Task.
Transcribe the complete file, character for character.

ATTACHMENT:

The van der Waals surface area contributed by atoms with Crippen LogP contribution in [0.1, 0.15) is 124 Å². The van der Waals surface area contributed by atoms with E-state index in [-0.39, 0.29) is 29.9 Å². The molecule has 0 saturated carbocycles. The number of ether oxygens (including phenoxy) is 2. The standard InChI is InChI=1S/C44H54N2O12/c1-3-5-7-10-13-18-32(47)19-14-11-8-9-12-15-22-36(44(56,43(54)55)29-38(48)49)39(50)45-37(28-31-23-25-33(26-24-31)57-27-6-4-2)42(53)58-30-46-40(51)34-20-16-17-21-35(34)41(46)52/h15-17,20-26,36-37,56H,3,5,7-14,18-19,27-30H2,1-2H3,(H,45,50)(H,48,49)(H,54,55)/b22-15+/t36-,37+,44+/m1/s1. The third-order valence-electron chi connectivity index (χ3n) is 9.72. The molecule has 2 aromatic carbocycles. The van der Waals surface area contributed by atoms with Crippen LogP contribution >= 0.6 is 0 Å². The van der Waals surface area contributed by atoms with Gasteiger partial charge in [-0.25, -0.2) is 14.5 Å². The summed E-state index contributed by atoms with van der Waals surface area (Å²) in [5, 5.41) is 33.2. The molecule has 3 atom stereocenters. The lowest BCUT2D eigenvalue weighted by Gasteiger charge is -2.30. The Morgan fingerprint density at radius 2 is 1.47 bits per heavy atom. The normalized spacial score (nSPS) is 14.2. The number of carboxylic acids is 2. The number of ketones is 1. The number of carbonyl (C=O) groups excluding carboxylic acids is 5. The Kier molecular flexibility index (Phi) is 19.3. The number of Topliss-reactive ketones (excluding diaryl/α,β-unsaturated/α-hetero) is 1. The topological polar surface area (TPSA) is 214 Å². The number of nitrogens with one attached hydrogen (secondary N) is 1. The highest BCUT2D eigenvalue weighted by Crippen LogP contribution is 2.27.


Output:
The van der Waals surface area contributed by atoms with Crippen LogP contribution in [0.1, 0.15) is 124 Å². The van der Waals surface area contributed by atoms with E-state index in [-0.39, 0.29) is 29.9 Å². The molecule has 0 saturated carbocycles. The number of ether oxygens (including phenoxy) is 2. The standard InChI is InChI=1S/C44H54N2O12/c1-3-5-7-10-13-18-32(47)19-14-11-8-9-12-15-22-36(44(56,43(54)55)29-38(48)49)39(50)45-37(28-31-23-25-33(26-24-31)57-27-6-4-2)42(53)58-30-46-40(51)34-20-16-17-21-35(34)41(46)52/h15-17,20-26,36-37,56H,3,5,7-14,18-19,27-30H2,1-2H3,(H,45,50)(H,48,49)(H,54,55)/b22-15+/t36-,37+,44+/m1/s1. The third-order valence-electron chi connectivity index (χ3n) is 9.72. The molecule has 2 aromatic carbocycles. The van der Waals surface area contributed by atoms with Crippen LogP contribution >= 0.6 is 0 Å². The van der Waals surface area contributed by atoms with Gasteiger partial charge in [-0.25, -0.2) is 14.5 Å². The summed E-state index contributed by atoms with van der Waals surface area (Å²) in [5, 5.41) is 33.2. The molecule has 3 atom stereocenters. The lowest BCUT2D eigenvalue weighted by Gasteiger charge is -2.30. The Morgan fingerprint density at radius 2 is 1.47 bits per heavy atom. The normalized spacial score (nSPS) is 14.2. The number of carboxylic acids is 2. The number of ketones is 1. The number of carbonyl (C=O) groups excluding carboxylic acids is 5. The Kier molecular flexibility index (Phi) is 19.3. The number of Topliss-reactive ketones (excluding diaryl/α,β-unsaturated/α-hetero) is 1. The topological polar surface area (TPSA) is 214 Å². The number of nitrogens with one attached hydrogen (secondary N) is 1. The highest BCUT2D eigenvalue weighted by Crippen LogP contribution is 2.27.